The state-owned bank, based in the country’s northern city of Maribor, doesn’t meet the required capital levels, the European Banking Authority, the European Union’s top banking regulator, said on its website today.
“The bank needs at least 100 million euros ($129 million) in fresh capital as it will probably report a loss this year, similar to last year’s,” which was around 80 million euros, said Andraz Grahek, an independent financial analyst and a former fund manager at KD Funds LLC in Ljubljana. “They will probably have to sell the insurer Zavarovalnica Maribor d.d. to improve their capital ratios.”
Slovenian state-owned banks are at the center of investors’ concern that the former Yugoslav republic may be forced to seek an international bailout to prop up the financial industry. The government of Prime Minister Janez Jansa proposed legislation to create a so-called bad bank to hold bad loans from lenders such as Nova Kreditna and Nova Ljubljanska Banka d.d. and clean up their balance sheets.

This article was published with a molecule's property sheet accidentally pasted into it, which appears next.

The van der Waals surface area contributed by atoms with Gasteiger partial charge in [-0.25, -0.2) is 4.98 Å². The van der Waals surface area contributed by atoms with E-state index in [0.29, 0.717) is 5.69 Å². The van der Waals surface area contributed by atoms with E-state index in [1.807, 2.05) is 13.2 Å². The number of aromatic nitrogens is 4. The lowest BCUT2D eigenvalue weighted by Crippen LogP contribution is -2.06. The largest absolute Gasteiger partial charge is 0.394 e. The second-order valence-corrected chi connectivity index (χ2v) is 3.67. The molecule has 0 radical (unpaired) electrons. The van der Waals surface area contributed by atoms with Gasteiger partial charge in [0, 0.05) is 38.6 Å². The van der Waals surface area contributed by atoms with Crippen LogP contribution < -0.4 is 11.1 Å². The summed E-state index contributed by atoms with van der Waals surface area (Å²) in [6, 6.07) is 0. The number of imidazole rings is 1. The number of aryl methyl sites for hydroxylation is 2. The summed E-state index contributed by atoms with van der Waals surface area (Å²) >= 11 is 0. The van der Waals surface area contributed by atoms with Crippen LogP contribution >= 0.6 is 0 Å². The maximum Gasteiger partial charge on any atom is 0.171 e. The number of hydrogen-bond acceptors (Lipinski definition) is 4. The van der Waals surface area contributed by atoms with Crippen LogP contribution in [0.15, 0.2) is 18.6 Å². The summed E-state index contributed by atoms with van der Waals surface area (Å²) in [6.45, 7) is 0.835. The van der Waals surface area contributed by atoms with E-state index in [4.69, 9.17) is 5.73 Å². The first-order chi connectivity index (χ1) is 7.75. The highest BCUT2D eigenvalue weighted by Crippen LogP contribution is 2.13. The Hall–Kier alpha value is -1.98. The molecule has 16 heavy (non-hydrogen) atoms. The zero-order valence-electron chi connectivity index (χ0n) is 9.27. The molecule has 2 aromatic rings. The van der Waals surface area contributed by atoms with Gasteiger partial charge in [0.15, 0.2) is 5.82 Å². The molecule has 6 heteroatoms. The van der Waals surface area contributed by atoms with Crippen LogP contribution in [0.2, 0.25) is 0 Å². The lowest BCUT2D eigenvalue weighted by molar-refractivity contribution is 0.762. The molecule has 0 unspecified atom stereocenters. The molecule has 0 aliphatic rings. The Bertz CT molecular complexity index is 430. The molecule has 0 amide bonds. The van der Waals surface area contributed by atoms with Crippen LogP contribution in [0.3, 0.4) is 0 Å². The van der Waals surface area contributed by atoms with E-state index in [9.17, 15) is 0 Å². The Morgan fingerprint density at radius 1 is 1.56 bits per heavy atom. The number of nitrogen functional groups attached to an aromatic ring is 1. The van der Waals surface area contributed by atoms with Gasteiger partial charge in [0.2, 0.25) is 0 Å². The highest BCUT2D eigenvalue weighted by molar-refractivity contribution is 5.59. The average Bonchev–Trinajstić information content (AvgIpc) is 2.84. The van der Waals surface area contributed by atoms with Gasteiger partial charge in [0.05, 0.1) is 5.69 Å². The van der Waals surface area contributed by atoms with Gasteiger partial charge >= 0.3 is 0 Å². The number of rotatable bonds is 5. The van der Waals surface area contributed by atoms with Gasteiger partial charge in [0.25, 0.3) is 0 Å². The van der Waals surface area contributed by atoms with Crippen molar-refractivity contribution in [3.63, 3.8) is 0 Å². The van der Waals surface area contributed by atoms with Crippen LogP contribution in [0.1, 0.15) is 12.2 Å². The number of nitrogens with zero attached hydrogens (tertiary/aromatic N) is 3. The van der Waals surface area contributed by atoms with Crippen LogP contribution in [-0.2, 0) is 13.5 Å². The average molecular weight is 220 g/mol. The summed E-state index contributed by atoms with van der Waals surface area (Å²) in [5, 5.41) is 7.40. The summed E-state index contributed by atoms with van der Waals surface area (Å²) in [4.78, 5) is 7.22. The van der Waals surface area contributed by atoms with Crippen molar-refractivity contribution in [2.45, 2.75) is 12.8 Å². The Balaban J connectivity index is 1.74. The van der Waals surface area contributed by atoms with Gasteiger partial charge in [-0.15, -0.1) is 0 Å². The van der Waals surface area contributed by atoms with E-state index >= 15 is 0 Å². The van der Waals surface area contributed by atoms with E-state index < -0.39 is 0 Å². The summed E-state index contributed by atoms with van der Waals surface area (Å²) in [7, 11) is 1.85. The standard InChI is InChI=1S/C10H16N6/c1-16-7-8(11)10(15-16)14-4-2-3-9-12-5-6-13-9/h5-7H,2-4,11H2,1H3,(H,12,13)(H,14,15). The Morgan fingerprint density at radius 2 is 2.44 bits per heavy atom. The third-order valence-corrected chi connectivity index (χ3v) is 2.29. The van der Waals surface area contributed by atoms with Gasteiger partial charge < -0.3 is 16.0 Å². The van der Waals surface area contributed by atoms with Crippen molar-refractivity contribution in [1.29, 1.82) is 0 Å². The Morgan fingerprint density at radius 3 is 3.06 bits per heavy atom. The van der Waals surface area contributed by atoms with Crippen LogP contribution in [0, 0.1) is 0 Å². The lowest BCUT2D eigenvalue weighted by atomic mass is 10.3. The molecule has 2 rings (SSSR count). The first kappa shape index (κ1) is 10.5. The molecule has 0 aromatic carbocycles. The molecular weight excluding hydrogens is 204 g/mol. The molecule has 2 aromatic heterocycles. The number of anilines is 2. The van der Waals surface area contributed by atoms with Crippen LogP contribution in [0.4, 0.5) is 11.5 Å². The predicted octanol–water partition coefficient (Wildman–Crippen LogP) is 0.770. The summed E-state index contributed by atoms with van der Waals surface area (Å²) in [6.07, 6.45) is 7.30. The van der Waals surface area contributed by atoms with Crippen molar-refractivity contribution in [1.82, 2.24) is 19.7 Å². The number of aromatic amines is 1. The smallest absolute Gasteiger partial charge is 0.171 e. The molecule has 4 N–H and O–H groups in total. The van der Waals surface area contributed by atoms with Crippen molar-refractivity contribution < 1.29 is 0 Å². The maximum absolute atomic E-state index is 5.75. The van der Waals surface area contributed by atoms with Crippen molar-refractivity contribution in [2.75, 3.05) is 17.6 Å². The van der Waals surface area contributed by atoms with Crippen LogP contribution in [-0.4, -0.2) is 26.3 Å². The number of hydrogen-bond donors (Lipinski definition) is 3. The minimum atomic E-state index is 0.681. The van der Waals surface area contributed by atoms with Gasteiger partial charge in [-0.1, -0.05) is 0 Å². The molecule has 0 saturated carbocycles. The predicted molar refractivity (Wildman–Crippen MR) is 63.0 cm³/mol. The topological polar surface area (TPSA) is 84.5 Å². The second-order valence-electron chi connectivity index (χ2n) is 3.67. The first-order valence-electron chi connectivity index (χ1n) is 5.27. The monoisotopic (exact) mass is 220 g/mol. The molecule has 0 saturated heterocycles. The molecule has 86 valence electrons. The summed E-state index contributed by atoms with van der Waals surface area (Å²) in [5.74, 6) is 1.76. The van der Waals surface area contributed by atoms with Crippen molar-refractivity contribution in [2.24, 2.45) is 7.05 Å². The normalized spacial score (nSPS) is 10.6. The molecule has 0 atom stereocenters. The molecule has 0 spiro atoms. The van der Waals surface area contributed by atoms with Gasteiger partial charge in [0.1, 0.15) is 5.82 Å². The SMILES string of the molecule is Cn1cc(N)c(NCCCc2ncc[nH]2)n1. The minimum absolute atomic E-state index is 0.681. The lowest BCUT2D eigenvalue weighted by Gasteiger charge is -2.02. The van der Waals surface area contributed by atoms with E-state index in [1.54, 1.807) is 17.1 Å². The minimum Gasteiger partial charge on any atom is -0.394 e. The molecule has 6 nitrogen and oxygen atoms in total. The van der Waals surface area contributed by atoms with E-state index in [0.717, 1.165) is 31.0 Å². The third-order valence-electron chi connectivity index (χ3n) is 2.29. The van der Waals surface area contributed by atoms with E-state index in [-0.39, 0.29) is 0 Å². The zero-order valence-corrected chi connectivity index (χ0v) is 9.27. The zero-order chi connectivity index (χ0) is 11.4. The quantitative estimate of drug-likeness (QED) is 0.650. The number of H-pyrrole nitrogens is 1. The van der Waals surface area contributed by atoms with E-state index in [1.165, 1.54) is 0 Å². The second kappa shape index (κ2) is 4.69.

In return, lenders would get government-guaranteed bonds of as much as to 4 billion euros, Finance Minister Janez Sustersic has said.
An additional 1 billion euros would be injected directly into banks, Sustersic has said.
As the results were announced, Nova Kreditna said it is working to improve its core Tier 1 capital ratio to above 9 percent and the process should be completed by year’s end, the bank said in an e-mailed statement.
“The bank’s business goes on as usual, the company is liquid and solvent,” it said in the statement.
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